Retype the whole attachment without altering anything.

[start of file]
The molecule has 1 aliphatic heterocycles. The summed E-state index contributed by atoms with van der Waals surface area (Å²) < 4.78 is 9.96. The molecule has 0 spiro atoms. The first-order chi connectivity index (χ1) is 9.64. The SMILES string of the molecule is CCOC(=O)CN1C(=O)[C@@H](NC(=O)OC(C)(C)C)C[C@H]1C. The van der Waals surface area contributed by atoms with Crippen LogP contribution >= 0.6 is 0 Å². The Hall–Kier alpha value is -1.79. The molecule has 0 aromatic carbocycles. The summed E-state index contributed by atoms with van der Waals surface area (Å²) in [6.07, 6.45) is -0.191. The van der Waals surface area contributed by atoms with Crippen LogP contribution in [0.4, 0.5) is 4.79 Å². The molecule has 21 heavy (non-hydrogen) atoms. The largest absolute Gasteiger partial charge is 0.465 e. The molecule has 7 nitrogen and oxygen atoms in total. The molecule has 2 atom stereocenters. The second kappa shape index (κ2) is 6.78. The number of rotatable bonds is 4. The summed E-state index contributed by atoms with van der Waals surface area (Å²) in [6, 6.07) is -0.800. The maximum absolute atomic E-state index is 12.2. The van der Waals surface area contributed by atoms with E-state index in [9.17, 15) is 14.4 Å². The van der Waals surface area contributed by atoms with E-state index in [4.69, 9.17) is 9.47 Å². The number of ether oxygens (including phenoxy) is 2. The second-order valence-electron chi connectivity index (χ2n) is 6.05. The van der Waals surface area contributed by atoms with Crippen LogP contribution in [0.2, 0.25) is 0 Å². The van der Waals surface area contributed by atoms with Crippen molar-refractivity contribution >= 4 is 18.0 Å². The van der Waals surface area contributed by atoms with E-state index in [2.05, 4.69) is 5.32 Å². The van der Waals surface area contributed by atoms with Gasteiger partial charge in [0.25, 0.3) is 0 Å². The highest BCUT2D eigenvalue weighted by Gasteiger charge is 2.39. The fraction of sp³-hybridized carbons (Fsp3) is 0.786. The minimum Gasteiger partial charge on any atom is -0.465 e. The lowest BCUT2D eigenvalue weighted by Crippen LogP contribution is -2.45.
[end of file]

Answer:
The molecule has 1 aliphatic heterocycles. The summed E-state index contributed by atoms with van der Waals surface area (Å²) < 4.78 is 9.96. The molecule has 0 spiro atoms. The first-order chi connectivity index (χ1) is 9.64. The SMILES string of the molecule is CCOC(=O)CN1C(=O)[C@@H](NC(=O)OC(C)(C)C)C[C@H]1C. The van der Waals surface area contributed by atoms with Crippen LogP contribution >= 0.6 is 0 Å². The Hall–Kier alpha value is -1.79. The molecule has 0 aromatic carbocycles. The summed E-state index contributed by atoms with van der Waals surface area (Å²) in [6.07, 6.45) is -0.191. The van der Waals surface area contributed by atoms with Crippen LogP contribution in [0.4, 0.5) is 4.79 Å². The molecule has 21 heavy (non-hydrogen) atoms. The largest absolute Gasteiger partial charge is 0.465 e. The molecule has 7 nitrogen and oxygen atoms in total. The molecule has 2 atom stereocenters. The second kappa shape index (κ2) is 6.78. The number of rotatable bonds is 4. The summed E-state index contributed by atoms with van der Waals surface area (Å²) in [6, 6.07) is -0.800. The maximum absolute atomic E-state index is 12.2. The van der Waals surface area contributed by atoms with E-state index in [9.17, 15) is 14.4 Å². The van der Waals surface area contributed by atoms with E-state index in [4.69, 9.17) is 9.47 Å². The number of ether oxygens (including phenoxy) is 2. The second-order valence-electron chi connectivity index (χ2n) is 6.05. The van der Waals surface area contributed by atoms with Crippen LogP contribution in [0.2, 0.25) is 0 Å². The van der Waals surface area contributed by atoms with Crippen molar-refractivity contribution >= 4 is 18.0 Å². The van der Waals surface area contributed by atoms with E-state index in [2.05, 4.69) is 5.32 Å². The van der Waals surface area contributed by atoms with Gasteiger partial charge in [0.25, 0.3) is 0 Å². The highest BCUT2D eigenvalue weighted by Gasteiger charge is 2.39. The fraction of sp³-hybridized carbons (Fsp3) is 0.786. The minimum Gasteiger partial charge on any atom is -0.465 e. The lowest BCUT2D eigenvalue weighted by Crippen LogP contribution is -2.45.